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    British mumbo-jumbo: Making booze cheaper in pubs will help cut alcohol abuse!
    By Raghuveer Ramacha... | November 18th 2010 10:10 PM | 11 comments | Print | E-mail | Track Comments
    One scientist has recommended that decreasing tax on alcohol sold in pubs and increasing tax for the supermarket stuff will help UK spend less on alcohol abuse. Argument also goes to support struggling local pubs and restaurant.

    Alcohol abuse alone costs about GBP 55 billion and results in ~40k deaths in UK.

    This change would also help treasury gain some more revenues that can be used somewhere else.

    Kudos English, you keep finding ways to be more comfortable all the time...

    In US the hospitalization and death figures are much bigger and the money spent is exponentially higher. Why don't they come up with something like this?

    Original is here

    Comments

    Hank
    The author is the head of clinical hepatology at the University of Southampton, a member of the Alcohol Health Alliance and an advisor for the 2010 House of Commons Select Committee Report on Alcohol.  Hardly a shill for 'Big Alcohol'.

    The British economy is even worse than the US and lowering the VAT keeps the same mitigation effect on consumption but keeps businesses in business.   To bring the health benefits they perceive they get from lower consumption, they are raising the tax on alcohol in supermarkets.

    Two things about the UK that have not reduced problems are huge VATs on alcohol and banning guns - England, Wales and Scotland are 1,2 and 3 for highest crime in the western world.
    Aitch
    Hank,
    As a country which learned from the British John Lilburne who rejected the Star Chamber's abuses, as a reason FOR having a constitutional right to own guns, Americans seem to have become the world's role model of what NOT to use them for
    It is exported the world over via the movie business and news media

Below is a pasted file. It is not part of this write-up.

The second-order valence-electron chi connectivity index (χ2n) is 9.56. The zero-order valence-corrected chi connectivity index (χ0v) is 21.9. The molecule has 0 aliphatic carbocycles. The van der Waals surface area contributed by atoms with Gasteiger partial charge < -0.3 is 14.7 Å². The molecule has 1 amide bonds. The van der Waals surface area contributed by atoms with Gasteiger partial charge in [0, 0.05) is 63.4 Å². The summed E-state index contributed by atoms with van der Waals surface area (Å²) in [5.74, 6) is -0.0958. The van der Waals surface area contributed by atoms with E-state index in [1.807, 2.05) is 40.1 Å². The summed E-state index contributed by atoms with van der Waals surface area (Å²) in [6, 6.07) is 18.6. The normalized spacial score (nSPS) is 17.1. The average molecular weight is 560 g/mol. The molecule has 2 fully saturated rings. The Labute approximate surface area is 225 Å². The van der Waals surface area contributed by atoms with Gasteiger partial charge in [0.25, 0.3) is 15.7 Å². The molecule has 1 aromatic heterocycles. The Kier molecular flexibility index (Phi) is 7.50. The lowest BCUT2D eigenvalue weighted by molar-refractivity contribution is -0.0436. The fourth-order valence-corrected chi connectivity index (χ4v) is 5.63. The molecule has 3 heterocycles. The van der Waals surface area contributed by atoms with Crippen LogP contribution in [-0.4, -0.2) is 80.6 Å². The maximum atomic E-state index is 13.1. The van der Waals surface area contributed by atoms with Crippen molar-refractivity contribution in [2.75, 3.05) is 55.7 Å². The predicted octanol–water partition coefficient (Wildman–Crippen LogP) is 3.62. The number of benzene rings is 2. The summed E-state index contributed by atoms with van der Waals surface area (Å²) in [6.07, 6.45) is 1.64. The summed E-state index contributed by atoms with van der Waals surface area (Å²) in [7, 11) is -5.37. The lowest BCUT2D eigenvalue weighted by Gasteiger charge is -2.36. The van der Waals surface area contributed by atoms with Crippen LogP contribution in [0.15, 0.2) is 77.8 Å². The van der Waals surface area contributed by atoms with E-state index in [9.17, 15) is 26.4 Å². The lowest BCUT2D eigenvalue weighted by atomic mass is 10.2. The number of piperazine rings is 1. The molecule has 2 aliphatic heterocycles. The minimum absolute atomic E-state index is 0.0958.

Some of us on this side of the pond aren't impressed by your claims about our crime rates

    The real point is about freedom, which has been changed through history anyway, but still means the same to those who know

    http://www.johnlilburne.org/splashpage2.html

    When real freedom from tyranny is restored, the cause of discontent, and a major reason for [drug and] alcohol abuse is dissipated

    Aitch
    raghuveerkr
    It is only an advice, not even a proposal.
    Changes in VAT by few percentage points will hardly have any impact on consumption, at least in the short-run. If you decide to drink, you would drink even if the beer costs 50 cents more right?
    Crime rates in UK are among the highest, but imagine if they did have rights to carry guns...
    Hank
    Your title claimed the government was advocating lower VATs to cut alcohol abuse - they instead said the health issues were mitigated by 12% so 20% was onerous to businesses.   

    Now you are saying VAT makes no difference on consumption at all, so why keep it high?   I thought you had misunderstood but you seem not to have read the press release you linked to at all and just read their title.

    UK crime rates are likely high because burglars know that no house they break into will have someone shooting them.   That makes burglars willing to break in whether someone is home or not, spiking crime and assaults.
    Bonny Bonobo alias Brat
    UK crime rates are likely high because burglars know that no house they break into will have someone shooting them. That makes burglars willing to break in whether someone is home or not, spiking crime and assaults.
    The downside Hank is that according to this BBC report, an American is 3 times more likely to be raped than their British counterpart, seven times more likely to be murdered and 60 times more likely to be shot. These were the stats back in 2000 in a report that also showed firearms were used in 68% of murders in the US compared with 7% in England and Wales, and in 41% of robberies in America compared to only 5% in England and Wales. See http://news.bbc.co.uk/2/hi/uk_news/810522.stm Not sure what the stats are now though, maybe they have changed a lot since then?
    My latest forum article 'Australian Researchers Discover Potential Blue Green Algae Cause & Treatment of Motor Neuron Disease (MND)&(ALS)' Parkinsons's and Alzheimer's can be found at http://www.science20.com/forums/medicine
    Hank
    The US doesn't have a 7X murder rate as the UK, though obviously more people will be shot in the US than the UK since the UK bans guns so only criminals have them.   But I don't agree that a criminal shot committing a crime is a 'victim' of gun violence either way and was therefore 'murdered' by being shot.   There were 3,869 gun 'murders' in the US in 2007, for example.   Out of 300,000,000 people.   But if you count criminals shot committing crimes, suddenly there were 30,000 murders.    

    1/5th of those murders in the US do happen in Detroit and Baltimore so do not visit bad areas in those cities.    I know I won't.   :)